No sooner had the dust settled and the ink dried on Facebook’s $1 billion acquisition of Instragram than Google unveiled its own social network game changer.
Google+ claims 170 million users, including those who share via Gmail, YouTube, Search, and other places on the Google network, discounting the idea that Google+ needs to be a destination in order to be successful as a social network. Still, the design changes indicate that Google is thinking seriously about people using the service on-band.
New Features of Google+
In addition to a new menu, the conspicuous addition of a “cover photo” on profiles, Google has added a stylish drag and drop functionality to make user actions both more intuitive and more aesthetically engaging.
There’s also a new, dedicated page for Google+ Hangouts, streamlining the rest of the interface and highlighting the free service, which has been one of the network’s stronger selling points.
You can hover over different points on the interface to reveal certain elements, and customize your dashboard by dropping icons you don’t care to see in the “More” folder.
The news stream has been revamped with full bleed images and a few design tweaks. There is now a dedicated Chat sidebar on the right hand side, and the “Explore” section – not dissimilar from Twitter’s “Discover” – is connected to the Trends visible from the Home page.
Unlike Facebook, whose changes inspire a polarized barrage of adoration by the few and ire by the rest, Google+’s design and functionality have generally received only praise. Meticulously designed, there has never been a question that Google+ was good at what it was developed to do.
The question has been instead, “Do users want to do what Google+ enables?”
That remains to be seen, but the design and usability changes are pushing user towards the seats.
Will Google+ Eclipse Facebook?
Google+’s new look will facilitate discovery and engagement, and there is at least one feature that puts Facebook to shame: the obvious and complete lack of ads. Google+ has regularly been described as a social layer that connects Google’s products as the Web becomes more social-centric, as opposed to the data-centric days in which Google was born.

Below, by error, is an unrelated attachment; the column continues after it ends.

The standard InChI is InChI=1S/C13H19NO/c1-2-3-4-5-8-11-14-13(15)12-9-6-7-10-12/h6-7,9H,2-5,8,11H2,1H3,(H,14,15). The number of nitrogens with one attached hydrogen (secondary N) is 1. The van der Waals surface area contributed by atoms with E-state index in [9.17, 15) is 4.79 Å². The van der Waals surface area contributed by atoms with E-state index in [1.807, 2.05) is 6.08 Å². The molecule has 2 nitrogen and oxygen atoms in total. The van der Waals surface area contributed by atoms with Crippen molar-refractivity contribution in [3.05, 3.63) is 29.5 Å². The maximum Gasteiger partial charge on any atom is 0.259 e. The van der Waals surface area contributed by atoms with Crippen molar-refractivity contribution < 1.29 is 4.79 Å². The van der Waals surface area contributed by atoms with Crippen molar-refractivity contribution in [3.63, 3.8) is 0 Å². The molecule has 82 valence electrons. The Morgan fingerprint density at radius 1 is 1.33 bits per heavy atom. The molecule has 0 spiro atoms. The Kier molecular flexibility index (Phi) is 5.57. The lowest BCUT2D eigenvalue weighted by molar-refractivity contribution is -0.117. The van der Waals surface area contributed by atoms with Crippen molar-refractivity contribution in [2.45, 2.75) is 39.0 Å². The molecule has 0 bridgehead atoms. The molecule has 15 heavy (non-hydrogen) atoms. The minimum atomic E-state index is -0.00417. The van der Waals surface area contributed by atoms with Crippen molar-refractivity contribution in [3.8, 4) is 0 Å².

As one of many products, Google+ doesn’t have to run extensive advertisements or utilize paid incentives with its regular userbase. Facebook, on the other hand, is the only product that Facebook offers, so advertising revenue is their broadest income channel.
In the meanwhile, Facebook and Google are not direct competitors, but Facebook’s impending IPO and its recent Instagram acquisition indicate that it has ambitions of providing more extensive Web services. As far as social networks are concerned, Facebook is clearly outpacing Google. However, Google has the resources to make every step count, and has relied on precision and testing to their benefit – much opposed to Facebook’s “move fast and break things” mentality.
Ideological differences aside, Google+ has delivered another interesting product for users and we suspect that, although they will continue to count any Google service usage as a Google+ visit, these design changes will bring more users to Google+’s dashboard to interact with others.
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